doi:10.1007/s13244-011-0107-2
PMCID: PMC3259327  PMID: 22347979
Magnetic resonance imaging; Lipoma; Liposarcoma; Subcutaneous fat; Histopathology
22.  Subacromial Impingement Syndrome Caused by a Voluminous Subdeltoid Lipoma 
Case Reports in Orthopedics  2014;2014:760219.
Subacromial impingement syndrome is a clinical diagnosis encompassing a spectrum of possible etiologies, including subacromial bursitis, rotator cuff tendinopathy, and partial- to full-thickness rotator cuff tears. This report presents an unusual case of subdeltoid lipoma causing extrinsic compression and subacromial impingement syndrome. The patient, a 60-year-old man, presented to our institution with a few years' history of nontraumatic, posteriorly localized throbbing pain in his right shoulder. Despite a well-followed 6-months physiotherapy program, the patient was still suffering from his right shoulder. The MRI scan revealed a well-circumscribed 6 cm × 2 cm × 5 cm homogenous lesion compatible with a subdeltoid intermuscular lipoma. The mass was excised en bloc, and subsequent histopathologic examination confirmed a benign lipoma. At 6-months follow-up, the patient was asymptomatic with a complete return to his activities. Based on this case and a review of the literature, a subacromial lipoma has to be included in the differential diagnosis of a subacromial impingement syndrome refractory to nonoperative treatment. Complementary imaging modalities are required only after a failed conservative management to assess the exact etiology and successfully direct the surgical treatment.
doi:10.1155/2014/760219
PMCID: PMC3978388  PMID: 24778890
23.  Intraosseous angiolipoma of the mandible 
Lipoma is a common soft-tissue tumor. There are only very few reported cases of intraosseous lipoma of the jaws in the literature. Intraosseous angiolipomas are even rarer. The exact nature of these lesions is debatable, but it is widely accepted that they represent true benign tumors. These are slow-growing tumor consisting of a mass of mature fat cells. When the vascular component within these tumors is a prominent feature, they are considered to be angiolipomas. The cause of these lesions is uncertain. Clinically, intraosseous lipoma may be asymptomatic, may cause swelling, or may show neurologic signs such as hypesthesia or paresthesia, as was manifested in this case. Radiographically, the lesion usually appears as a well-circumscribed radiolucency. The diagnosis of intraosseous lipoma of the mandible may be a challenge, due to its rarity and clinical similarity with many other radiolucent jaw lesions; therefore, the histopathological examination is always required. Here, we report a case of intraosseous angiolipoma of mandible in a 21-year-old female patient.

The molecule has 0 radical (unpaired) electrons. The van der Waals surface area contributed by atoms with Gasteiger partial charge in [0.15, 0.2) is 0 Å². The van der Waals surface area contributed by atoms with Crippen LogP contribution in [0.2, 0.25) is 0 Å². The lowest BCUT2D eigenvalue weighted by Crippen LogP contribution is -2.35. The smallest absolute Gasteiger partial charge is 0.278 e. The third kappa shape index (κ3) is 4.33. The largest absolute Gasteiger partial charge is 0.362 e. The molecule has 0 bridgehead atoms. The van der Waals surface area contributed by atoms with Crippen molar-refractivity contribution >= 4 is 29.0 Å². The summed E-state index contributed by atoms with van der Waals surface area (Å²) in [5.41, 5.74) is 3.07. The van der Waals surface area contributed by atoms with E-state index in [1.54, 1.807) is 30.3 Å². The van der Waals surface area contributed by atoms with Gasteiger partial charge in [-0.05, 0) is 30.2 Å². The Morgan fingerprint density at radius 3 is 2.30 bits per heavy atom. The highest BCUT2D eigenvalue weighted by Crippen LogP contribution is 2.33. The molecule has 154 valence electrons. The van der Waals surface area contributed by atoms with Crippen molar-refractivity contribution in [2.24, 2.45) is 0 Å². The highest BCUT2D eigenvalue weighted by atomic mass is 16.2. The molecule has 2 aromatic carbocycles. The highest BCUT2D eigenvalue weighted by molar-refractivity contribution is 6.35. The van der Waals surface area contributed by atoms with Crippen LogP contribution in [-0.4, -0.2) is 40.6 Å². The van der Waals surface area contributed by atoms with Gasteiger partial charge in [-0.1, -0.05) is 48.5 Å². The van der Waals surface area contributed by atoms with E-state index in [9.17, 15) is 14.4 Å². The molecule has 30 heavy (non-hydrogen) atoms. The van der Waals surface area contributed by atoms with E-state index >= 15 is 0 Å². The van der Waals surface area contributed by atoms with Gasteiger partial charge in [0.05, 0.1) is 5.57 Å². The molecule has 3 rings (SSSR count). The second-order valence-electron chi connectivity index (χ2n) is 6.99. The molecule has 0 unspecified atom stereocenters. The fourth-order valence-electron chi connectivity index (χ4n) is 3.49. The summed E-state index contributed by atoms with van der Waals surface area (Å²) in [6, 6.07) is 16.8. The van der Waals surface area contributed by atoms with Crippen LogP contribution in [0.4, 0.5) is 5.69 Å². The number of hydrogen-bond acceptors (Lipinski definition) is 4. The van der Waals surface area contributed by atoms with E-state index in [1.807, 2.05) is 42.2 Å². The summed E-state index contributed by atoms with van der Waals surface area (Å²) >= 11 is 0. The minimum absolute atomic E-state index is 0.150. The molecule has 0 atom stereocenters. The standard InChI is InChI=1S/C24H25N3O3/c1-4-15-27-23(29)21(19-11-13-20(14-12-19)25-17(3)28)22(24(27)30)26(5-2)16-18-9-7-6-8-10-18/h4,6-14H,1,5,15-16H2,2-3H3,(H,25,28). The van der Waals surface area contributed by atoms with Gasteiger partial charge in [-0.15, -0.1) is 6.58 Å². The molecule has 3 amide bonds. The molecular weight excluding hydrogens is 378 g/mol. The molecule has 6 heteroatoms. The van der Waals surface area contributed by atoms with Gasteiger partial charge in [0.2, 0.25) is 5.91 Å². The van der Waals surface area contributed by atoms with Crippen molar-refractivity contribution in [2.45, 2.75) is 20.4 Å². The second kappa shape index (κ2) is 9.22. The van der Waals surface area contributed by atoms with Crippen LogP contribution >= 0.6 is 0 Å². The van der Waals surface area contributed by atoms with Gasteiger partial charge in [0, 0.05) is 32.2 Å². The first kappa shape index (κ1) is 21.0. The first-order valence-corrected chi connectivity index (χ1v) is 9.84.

doi:10.4103/0973-029X.99091
PMCID: PMC3424950  PMID: 22923906
Angiolipoma; intraosseous; lipoma; mandible
24.  Gastric lipoma presenting as a giant bulging mass in an oligosymptomatic patient: a case report 
Introduction
Lipomas of the gastrointestinal tract are a rare condition. Only 5% are of gastric origin, and this corresponds to 2% to 3% of all benign tumors of the stomach and less than 1% of all gastric neoplasms. It is our purpose to report an unusual presentation of a giant gastric lipoma in an oligosymptomatic patient and highlight the importance of discussing differential diagnosis in this situation. A review of the literature has shown that this is one of the largest gastric lipomas described.